By the predawn hours, most state and federal officials finally realized that the 17th Street Canal levee had been breached, and that the city was in serious trouble. Bush was told at 5 a.m. Pacific Coast time and immediately decided to cut his vacation short. To his senior advisers, living in the insular presidential bubble, the mere act of lopping off a couple of presidential vacation days counts as a major event. They could see pitfalls in sending Bush to New Orleans immediately. His presence would create a security nightmare and get in the way of the relief effort. Bush blithely proceeded with the rest of his schedule for the day, accepting a gift guitar at one event and pretending to riff like Tom Cruise in "Risky Business."

That didn't stop them from sending the president into an active disaster zone in Florida last year. I heard plenty of complaints then about the presidential entourage disrupting relief efforts, making it harder for folks to get bottled water, having to route all the way around the security zone. And, my memory is bad, but I think that happened within TWO DAYS of the big hurricane hitting last year near Punta Gorda. But then, in that part of Florida, there were votes on the line.

Bush might not have appeared so carefree if he had been able to see the fearful faces on some young police officers—the ones who actually showed up for roll call at the New Orleans Second District police headquarters that morning. The radio was reporting water nine feet deep at the corner of Napoleon and St. Charles streets. The looting and occasional shooting had begun. At 2 o'clock on the morning of the storm, only 82 of 120 cops had obeyed a summons to report for duty. Now the numbers were dwindling; within a day, only 28 or 30 officers would be left to save the stranded and fight the looters, recalled a sad and exhausted Capt. Eddie Hosli, speaking to a NEWSWEEK reporter last week.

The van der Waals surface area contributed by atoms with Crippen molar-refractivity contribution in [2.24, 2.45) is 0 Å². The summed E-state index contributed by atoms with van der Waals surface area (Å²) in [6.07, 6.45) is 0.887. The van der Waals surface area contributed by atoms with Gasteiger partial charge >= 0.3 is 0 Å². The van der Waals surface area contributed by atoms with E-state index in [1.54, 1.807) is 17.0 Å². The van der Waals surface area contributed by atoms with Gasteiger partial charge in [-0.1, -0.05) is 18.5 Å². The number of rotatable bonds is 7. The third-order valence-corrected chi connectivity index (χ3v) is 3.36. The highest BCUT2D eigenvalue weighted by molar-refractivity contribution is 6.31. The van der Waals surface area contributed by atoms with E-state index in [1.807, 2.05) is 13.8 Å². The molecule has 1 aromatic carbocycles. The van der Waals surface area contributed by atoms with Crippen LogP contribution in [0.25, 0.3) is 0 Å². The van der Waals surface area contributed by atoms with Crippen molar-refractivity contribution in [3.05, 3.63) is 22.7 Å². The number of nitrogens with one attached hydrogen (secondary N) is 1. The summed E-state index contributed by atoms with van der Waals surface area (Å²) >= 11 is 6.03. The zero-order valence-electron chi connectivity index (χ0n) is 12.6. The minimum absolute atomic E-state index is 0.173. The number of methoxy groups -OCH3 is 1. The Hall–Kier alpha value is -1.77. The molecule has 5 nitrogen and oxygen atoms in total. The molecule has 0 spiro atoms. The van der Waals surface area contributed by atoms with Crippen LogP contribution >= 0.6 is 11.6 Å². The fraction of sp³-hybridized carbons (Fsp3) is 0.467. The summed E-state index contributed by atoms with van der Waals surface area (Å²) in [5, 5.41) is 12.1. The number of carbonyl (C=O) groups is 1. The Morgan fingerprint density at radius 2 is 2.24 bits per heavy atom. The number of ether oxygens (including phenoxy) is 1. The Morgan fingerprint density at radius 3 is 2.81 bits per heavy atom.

[...]

At emergency headquarters in Baton Rouge, confusion raged. Though more than 100,000 of its residents had no way to get out of the city on their own, New Orleans had no real evacuation plan, save to tell people to go to the Superdome and wait for buses. On Tuesday, the state was rounding up buses; no, FEMA was; no, FEMA's buses would take too long to get there... and so on. On Tuesday afternoon, Governor Blanco took her second trip to the Superdome and was shocked by the rising tide of desperation there. There didn't seem to be nearly enough buses, boats or helicopters.

Early Wednesday morning, Blanco tried to call Bush. She was transferred around the White House for a while until she ended up on the phone with Fran Townsend, the president's Homeland Security adviser, who tried to reassure her but did not have many specifics.

What, did she interrupt a game of presidential shuffleboard? What big "situation" in the White House was upstaging a desperate phone call from the region of the country that should have been Priority One? We know the Iraq War has never been Priority One, because the people supposedly running it blythely took a five-week vacation and couldn't really be interupted to have their head in anything else. I mean, he interrupted his vacation for the disaster, so wouldn't the folks in the White House, um, you know, been giving full attention to the disaster?